Living with a teenager can feel like you’re constantly waiting for a bomb to explode. Their anger may last hours, days or even months. Though you are a parent, and you love your kid, you are also a human being who is wired with mirror neurons. This means that living in the face of anger can really drag you down because you will mirror the anger right back unless you learn to manage it with compassion.
When your teenager is angry, you might be tempted to say things like:
- There’s no need to be angry, Sweetie. It will all be OK.
- Why are you so angry all the time? It’s really upsetting!
- Your anger is contagious! You’re making us all crazy!
It’s OK if you have said these things in the past – you’re human. But it’s also likely that you have noticed that such statements are not very effective at getting your teenager to change angry behavior. It’s not as if when you say these things your teenager turns around and says “You know what, Mom, you’re right! I’m going to stop being angry right now.”
Instead, there’s a good chance that your teenager gets even angrier, and responds either by turning their anger on you or walking out of the room, avoiding any further contact. Either action fosters separation, not connection.
When you have a child with an eating disorder like anorexia, bulimia or binge eating disorder, anger management is an important part of healing, but not in the way you might think. It’s not that you want the anger to go away. You never want to suggest that your child should not FEEL anger. Instead, you want to help your child feel the anger in a more productive way. A lot of times this means understanding that anger is a common mask used to hide truer, deeper feelings that are very uncomfortable to feel.
Here’s a great graphic created by The Gottman Institute regarding the real feelings that may be lurking below anger:
By taking a look at this “Anger Iceberg,” you might recognize some of the deep feelings that your teenager is attempting to mask with anger – and with his or her eating disorder. Many people with eating disorders attempt to protect themselves from feelings like hurt, envy, insecurity, and loneliness.
So, when you want to talk to your child about his or her anger, don’t try to take the anger away. Instead, observe your teen carefully and identify some of the feelings the anger is masking.
Here’s What To Say
If your teen is in the midst of an angry explosion, set boundaries about how that anger is expressed (i.e. no physical violence, hitting walls, slamming things, or throwing things), but don’t try to stop the feeling itself. You can handle it. It will pass.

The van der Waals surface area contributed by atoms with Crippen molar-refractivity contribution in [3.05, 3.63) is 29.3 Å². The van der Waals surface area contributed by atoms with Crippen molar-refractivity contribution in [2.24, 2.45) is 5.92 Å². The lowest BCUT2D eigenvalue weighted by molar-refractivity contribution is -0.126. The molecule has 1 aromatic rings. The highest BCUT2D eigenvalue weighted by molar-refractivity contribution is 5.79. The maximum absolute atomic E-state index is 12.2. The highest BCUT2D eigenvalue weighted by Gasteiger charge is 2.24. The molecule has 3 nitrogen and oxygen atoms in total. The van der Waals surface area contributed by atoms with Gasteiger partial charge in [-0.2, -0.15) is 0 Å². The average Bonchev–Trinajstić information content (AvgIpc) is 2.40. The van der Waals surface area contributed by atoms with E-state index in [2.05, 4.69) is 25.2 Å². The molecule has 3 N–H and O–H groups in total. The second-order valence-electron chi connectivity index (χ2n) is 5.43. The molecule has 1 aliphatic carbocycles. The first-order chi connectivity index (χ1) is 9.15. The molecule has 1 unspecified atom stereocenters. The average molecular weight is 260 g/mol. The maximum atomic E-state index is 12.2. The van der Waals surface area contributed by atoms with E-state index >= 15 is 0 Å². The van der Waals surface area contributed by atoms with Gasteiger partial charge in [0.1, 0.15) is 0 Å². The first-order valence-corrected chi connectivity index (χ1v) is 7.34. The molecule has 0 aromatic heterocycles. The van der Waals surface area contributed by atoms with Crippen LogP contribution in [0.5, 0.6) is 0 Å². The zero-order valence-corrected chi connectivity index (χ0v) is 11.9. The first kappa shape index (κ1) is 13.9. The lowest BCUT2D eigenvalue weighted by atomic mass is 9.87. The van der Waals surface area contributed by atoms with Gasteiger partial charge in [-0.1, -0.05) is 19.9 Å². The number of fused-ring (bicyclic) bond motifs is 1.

When the explosion has passed (it always does), regroup with your child and honor and accept the anger.
- I understand that you got really angry earlier, and I want you to know that I heard how upset you were. It’s so frustrating when <say something about the situation that sparked the anger>. I feel angry about stuff like that, too.
Important: Do not say that the anger hurts you. Remember that the anger was just a mask for deeper feelings, and feelings deserve to be felt. You are responsible for helping your child learn to process feelings in a safe, healthy way.
Next, take things a bit deeper. For example:
- I noticed that this happened shortly after you got your Algebra test back. Do you want to talk about how you felt when you got your score?
- I get the feeling that the anger you felt might have something to do with the fact that Jenny and Kim have been leaving you out of things – is that true?
- Tomorrow is the big recital. Sometimes when we act like we are angry, we are actually feeling nervous, or something else uncomfortable. Is it possible that you’re feeling anxious about the recital?
This attempt to discuss deeper feelings may or may not result in a discussion. Many teenagers, especially boys, are not going to open up to you about this. And many girls will turn your attempt to talk into a whole new fight. Both of these are attempts to NOT FEEL their true feelings.
But it’s OK if those things happen. The point is not for you to have a great conversation. The point is for you to say that there is a potential for an Anger Iceberg, and that you are willing and able to accept all of their feelings – whatever they are.
This is not a one-time conversation. This is a conversation that you can have many times with your child to gradually teach him or her how to start looking more deeply at their feelings – both expressed and unexpressed – and to help them see that feelings are not to be feared.
Ginny Jones is the editor of More-Love.org. She writes about parenting, body image, disordered eating, and eating disorders. Ginny is also a Parent Coach who helps parents handle their kids’ food and body issues.
The Gottman Institute offers information and services for families, with the mission to help create and maintain greater love and health in relationships. Their work includes research, coaching and products in support of this goal.